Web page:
Be sure to dispose the face mask being worn properly.  Do not throw it anywhere.

Physical distancing:  Here is what Dr. Nipunie Rajapakse, an infectious disease specialist at Mayo Clinic said about physical distancing: “It’s important to understand how this virus is transmitted.  It is transmitted through respiratory droplets generated when someone infected coughs or sneezes.  We know that these droplets extend about 3 to 6 feet from the person that generates them.  If you breathe in the droplets, or they land on your eyes, nose or mouth, then you are at risk of getting infected.”

This is where the concept of physical distancing comes in.  “If we stay away from someone who is sick, or in general, beyond that 6-foot margin, then the risk of being exposed drops dramatically,” says Dr. Rajapakse.  “That’s why some of these recommendations about cancelling large meeting and gatherings were people are in very close contact with each other.”

Shaking hands is a no-no: In the past, people used to practice shaking hands when being introduced or when greeting a friend or acquaintance.  In business, hand shaking is also a norm.

But in these days of COVID-19, it won’t be practiced anymore.  “We know our hands carry a lot of germs on them,” Dr. Rajapakse says.  “Changing to another method of greeting is encouraged and recommended.  I recommend people wave or bow, or put their hands over their heart as certain alternatives that people can use that don’t carry the risk of a handshake.”

Regular disinfection: This is particularly true in offices and malls, where people come and go.  Since it’s not possible to know if a person has COVID-19 or not, particularly those asymptomatic, it is required that those areas being touched often by people be disinfected regularly.

The US Centers for Disease Control and Prevention (CDC) suggests cleaning and disinfecting frequently the following: tables, doorknobs, light switches, countertops, handles, desks, phones, keyboards, toilets, faucets, and sinks.  If surfaces are dirty, they must be cleaned using detergent or soap and water prior to disinfection.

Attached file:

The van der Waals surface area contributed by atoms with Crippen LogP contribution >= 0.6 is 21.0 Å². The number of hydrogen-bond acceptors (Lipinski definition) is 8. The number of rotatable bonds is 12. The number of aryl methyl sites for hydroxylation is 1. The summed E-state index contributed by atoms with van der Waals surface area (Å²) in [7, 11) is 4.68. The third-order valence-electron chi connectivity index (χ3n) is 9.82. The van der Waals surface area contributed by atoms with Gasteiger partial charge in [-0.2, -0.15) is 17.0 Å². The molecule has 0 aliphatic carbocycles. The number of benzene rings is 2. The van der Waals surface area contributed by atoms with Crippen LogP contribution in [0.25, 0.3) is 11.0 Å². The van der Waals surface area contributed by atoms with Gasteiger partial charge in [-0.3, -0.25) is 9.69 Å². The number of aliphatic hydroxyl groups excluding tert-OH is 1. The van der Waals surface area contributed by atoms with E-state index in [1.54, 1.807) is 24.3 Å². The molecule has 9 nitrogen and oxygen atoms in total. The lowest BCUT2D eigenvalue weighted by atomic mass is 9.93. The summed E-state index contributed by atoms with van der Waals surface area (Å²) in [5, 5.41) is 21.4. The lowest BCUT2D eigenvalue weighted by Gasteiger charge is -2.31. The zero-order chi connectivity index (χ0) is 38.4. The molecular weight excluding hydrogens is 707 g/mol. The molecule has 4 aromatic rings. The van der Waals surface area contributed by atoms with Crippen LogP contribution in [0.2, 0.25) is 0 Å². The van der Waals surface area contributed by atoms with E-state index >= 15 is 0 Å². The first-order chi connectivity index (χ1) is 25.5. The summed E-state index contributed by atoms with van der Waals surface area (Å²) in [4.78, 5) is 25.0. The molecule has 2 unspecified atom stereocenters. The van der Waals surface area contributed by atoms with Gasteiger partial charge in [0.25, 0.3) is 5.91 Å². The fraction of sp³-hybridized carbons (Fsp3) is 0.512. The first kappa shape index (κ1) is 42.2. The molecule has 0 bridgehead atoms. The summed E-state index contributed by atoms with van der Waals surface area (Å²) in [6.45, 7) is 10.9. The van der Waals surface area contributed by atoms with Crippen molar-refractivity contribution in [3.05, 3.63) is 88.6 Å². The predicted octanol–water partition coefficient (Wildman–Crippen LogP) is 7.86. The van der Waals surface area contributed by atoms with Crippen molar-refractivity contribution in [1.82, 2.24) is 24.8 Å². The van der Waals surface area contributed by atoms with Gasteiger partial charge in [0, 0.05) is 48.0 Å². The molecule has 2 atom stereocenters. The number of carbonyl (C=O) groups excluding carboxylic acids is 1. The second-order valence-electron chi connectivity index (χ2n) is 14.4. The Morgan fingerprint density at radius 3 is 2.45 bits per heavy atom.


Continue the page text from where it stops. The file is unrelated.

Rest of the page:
The United States government and other scientists have found that SARS-CoV-2 “can live in the air for several hours and on some surfaces for as long as two to three days,” reports Marilyn Marchione for Associated Press.

In a study, researchers “found that viable virus could be detected up to three hours later in the air, up to four hours on copper, up to 24 hours on cardboard and up to two to three days on plastic and stainless steel,” Marchione wrote.

Closing some establishments: During the 1918-20 global flu pandemic, several public health interventions were established.  Among those that proved to be efficient were business-hour restrictions and closing those establishments were several people may gather together like bars, pubs, and theaters.

Schools and churches were also closed.  In today’s scenario, schools may be partially opened but distant learning and tele-schooling may be the norm.  The number of students in a class are narrowed to only 20 or so with physical distancing and wearing of face mask being observed at all times.  Churches may also be opened but only few people can attend the worship services and masses.

Halving public vehicles: Public utility vehicles, tricycles, taxis and buses are most likely to practice physical distancing and require the riding public to wear face masks.  In taxis and tricycles, only two or three passengers may be allowed.  Buses may fill only half of their total capacity.  Some PUVs are putting plastics in between the passengers to avoid contact with each other.

In the meantime, there are just some of the “new normal” that may be observed.  But as time goes by, new strategies and methods may be added in order for people not to be infected with the dreaded novel coronavirus.

When will the “old normal” return, no one can tell. – ###